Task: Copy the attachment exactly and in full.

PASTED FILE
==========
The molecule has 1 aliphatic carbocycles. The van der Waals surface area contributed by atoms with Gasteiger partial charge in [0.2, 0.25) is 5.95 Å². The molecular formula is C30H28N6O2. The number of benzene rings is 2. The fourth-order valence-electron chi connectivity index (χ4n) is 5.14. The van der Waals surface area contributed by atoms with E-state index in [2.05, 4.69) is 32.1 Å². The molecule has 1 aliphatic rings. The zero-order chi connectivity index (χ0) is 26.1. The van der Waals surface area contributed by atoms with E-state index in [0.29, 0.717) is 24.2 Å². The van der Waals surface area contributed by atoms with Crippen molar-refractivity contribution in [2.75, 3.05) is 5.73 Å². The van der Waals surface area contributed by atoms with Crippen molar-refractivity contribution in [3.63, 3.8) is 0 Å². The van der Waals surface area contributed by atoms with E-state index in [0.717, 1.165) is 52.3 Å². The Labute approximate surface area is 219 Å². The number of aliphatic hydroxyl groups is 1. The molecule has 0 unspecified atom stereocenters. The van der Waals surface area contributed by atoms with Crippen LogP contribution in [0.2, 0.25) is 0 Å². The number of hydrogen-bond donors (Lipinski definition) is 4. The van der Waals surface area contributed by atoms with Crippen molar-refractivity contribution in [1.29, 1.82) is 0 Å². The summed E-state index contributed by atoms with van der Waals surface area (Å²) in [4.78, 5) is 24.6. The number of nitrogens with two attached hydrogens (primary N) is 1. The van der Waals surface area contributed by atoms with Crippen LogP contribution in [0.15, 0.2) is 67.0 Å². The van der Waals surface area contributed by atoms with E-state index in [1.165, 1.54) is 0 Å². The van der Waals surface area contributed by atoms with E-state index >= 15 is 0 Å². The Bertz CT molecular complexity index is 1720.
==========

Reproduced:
The molecule has 1 aliphatic carbocycles. The van der Waals surface area contributed by atoms with Gasteiger partial charge in [0.2, 0.25) is 5.95 Å². The molecular formula is C30H28N6O2. The number of benzene rings is 2. The fourth-order valence-electron chi connectivity index (χ4n) is 5.14. The van der Waals surface area contributed by atoms with E-state index in [2.05, 4.69) is 32.1 Å². The molecule has 1 aliphatic rings. The zero-order chi connectivity index (χ0) is 26.1. The van der Waals surface area contributed by atoms with E-state index in [0.29, 0.717) is 24.2 Å². The van der Waals surface area contributed by atoms with Crippen molar-refractivity contribution in [2.75, 3.05) is 5.73 Å². The van der Waals surface area contributed by atoms with Crippen molar-refractivity contribution in [3.63, 3.8) is 0 Å². The van der Waals surface area contributed by atoms with E-state index in [0.717, 1.165) is 52.3 Å². The Labute approximate surface area is 219 Å². The number of aliphatic hydroxyl groups is 1. The molecule has 0 unspecified atom stereocenters. The van der Waals surface area contributed by atoms with Crippen LogP contribution in [0.2, 0.25) is 0 Å². The number of hydrogen-bond donors (Lipinski definition) is 4. The van der Waals surface area contributed by atoms with Crippen molar-refractivity contribution in [1.29, 1.82) is 0 Å². The summed E-state index contributed by atoms with van der Waals surface area (Å²) in [4.78, 5) is 24.6. The number of nitrogens with two attached hydrogens (primary N) is 1. The van der Waals surface area contributed by atoms with Crippen LogP contribution in [0.15, 0.2) is 67.0 Å². The van der Waals surface area contributed by atoms with E-state index in [1.165, 1.54) is 0 Å². The van der Waals surface area contributed by atoms with E-state index >= 15 is 0 Å². The Bertz CT molecular complexity index is 1720.